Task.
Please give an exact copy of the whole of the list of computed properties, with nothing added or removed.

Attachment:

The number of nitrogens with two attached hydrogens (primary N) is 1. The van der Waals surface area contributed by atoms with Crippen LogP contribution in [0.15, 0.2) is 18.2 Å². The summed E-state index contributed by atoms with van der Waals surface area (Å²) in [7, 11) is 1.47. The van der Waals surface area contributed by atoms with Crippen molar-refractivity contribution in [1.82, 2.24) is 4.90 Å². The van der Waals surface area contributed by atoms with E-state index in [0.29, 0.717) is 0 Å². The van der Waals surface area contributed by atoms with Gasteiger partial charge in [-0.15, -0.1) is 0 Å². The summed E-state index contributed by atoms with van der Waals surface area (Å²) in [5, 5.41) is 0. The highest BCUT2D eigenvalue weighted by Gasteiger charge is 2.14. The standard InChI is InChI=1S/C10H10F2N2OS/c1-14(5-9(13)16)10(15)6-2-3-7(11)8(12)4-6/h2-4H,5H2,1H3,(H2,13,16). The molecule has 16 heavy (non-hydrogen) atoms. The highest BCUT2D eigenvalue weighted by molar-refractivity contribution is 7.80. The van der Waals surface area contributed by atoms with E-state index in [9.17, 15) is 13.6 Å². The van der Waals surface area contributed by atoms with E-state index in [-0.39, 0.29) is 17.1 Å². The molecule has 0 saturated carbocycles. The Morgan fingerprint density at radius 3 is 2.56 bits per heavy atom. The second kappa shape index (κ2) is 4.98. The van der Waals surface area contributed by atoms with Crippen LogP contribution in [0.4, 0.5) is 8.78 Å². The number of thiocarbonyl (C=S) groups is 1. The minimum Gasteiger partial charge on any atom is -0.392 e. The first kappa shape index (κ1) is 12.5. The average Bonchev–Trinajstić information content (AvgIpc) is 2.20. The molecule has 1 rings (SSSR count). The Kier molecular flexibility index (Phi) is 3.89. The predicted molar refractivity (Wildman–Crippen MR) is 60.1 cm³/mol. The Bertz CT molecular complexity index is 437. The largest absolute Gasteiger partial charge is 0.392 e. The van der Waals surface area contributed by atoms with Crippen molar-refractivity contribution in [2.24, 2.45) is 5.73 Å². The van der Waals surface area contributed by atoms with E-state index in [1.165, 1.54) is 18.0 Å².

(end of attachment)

The number of nitrogens with two attached hydrogens (primary N) is 1. The van der Waals surface area contributed by atoms with Crippen LogP contribution in [0.15, 0.2) is 18.2 Å². The summed E-state index contributed by atoms with van der Waals surface area (Å²) in [7, 11) is 1.47. The van der Waals surface area contributed by atoms with Crippen molar-refractivity contribution in [1.82, 2.24) is 4.90 Å². The van der Waals surface area contributed by atoms with E-state index in [0.29, 0.717) is 0 Å². The van der Waals surface area contributed by atoms with Gasteiger partial charge in [-0.15, -0.1) is 0 Å². The summed E-state index contributed by atoms with van der Waals surface area (Å²) in [5, 5.41) is 0. The highest BCUT2D eigenvalue weighted by Gasteiger charge is 2.14. The standard InChI is InChI=1S/C10H10F2N2OS/c1-14(5-9(13)16)10(15)6-2-3-7(11)8(12)4-6/h2-4H,5H2,1H3,(H2,13,16). The molecule has 16 heavy (non-hydrogen) atoms. The highest BCUT2D eigenvalue weighted by molar-refractivity contribution is 7.80. The van der Waals surface area contributed by atoms with E-state index in [9.17, 15) is 13.6 Å². The van der Waals surface area contributed by atoms with E-state index in [-0.39, 0.29) is 17.1 Å². The molecule has 0 saturated carbocycles. The Morgan fingerprint density at radius 3 is 2.56 bits per heavy atom. The second kappa shape index (κ2) is 4.98. The van der Waals surface area contributed by atoms with Crippen LogP contribution in [0.4, 0.5) is 8.78 Å². The number of thiocarbonyl (C=S) groups is 1. The minimum Gasteiger partial charge on any atom is -0.392 e. The first kappa shape index (κ1) is 12.5. The average Bonchev–Trinajstić information content (AvgIpc) is 2.20. The molecule has 1 rings (SSSR count). The Kier molecular flexibility index (Phi) is 3.89. The predicted molar refractivity (Wildman–Crippen MR) is 60.1 cm³/mol. The Bertz CT molecular complexity index is 437. The largest absolute Gasteiger partial charge is 0.392 e. The van der Waals surface area contributed by atoms with Crippen molar-refractivity contribution in [2.24, 2.45) is 5.73 Å². The van der Waals surface area contributed by atoms with E-state index in [1.165, 1.54) is 18.0 Å².